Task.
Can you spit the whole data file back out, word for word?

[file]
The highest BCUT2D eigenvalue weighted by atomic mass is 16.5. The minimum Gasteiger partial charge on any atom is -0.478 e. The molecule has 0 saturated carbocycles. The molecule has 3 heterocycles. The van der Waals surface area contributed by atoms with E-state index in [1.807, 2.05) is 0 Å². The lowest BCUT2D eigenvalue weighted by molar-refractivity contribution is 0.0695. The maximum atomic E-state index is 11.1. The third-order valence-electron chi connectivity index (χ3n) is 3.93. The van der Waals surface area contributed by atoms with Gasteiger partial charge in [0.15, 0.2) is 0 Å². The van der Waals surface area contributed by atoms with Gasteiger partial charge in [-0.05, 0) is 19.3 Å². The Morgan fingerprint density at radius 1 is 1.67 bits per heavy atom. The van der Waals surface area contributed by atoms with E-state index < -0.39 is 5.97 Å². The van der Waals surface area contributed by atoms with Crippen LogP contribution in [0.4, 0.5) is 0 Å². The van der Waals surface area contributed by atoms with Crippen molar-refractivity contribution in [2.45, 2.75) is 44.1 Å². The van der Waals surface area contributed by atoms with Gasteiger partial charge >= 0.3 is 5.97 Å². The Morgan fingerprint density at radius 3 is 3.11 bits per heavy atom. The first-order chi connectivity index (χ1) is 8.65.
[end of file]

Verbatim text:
The highest BCUT2D eigenvalue weighted by atomic mass is 16.5. The minimum Gasteiger partial charge on any atom is -0.478 e. The molecule has 0 saturated carbocycles. The molecule has 3 heterocycles. The van der Waals surface area contributed by atoms with E-state index in [1.807, 2.05) is 0 Å². The lowest BCUT2D eigenvalue weighted by molar-refractivity contribution is 0.0695. The maximum atomic E-state index is 11.1. The third-order valence-electron chi connectivity index (χ3n) is 3.93. The van der Waals surface area contributed by atoms with Gasteiger partial charge in [0.15, 0.2) is 0 Å². The van der Waals surface area contributed by atoms with Gasteiger partial charge in [-0.05, 0) is 19.3 Å². The Morgan fingerprint density at radius 1 is 1.67 bits per heavy atom. The van der Waals surface area contributed by atoms with E-state index < -0.39 is 5.97 Å². The van der Waals surface area contributed by atoms with Crippen LogP contribution in [0.4, 0.5) is 0 Å². The van der Waals surface area contributed by atoms with Crippen molar-refractivity contribution in [2.45, 2.75) is 44.1 Å². The van der Waals surface area contributed by atoms with Gasteiger partial charge >= 0.3 is 5.97 Å². The Morgan fingerprint density at radius 3 is 3.11 bits per heavy atom. The first-order chi connectivity index (χ1) is 8.65.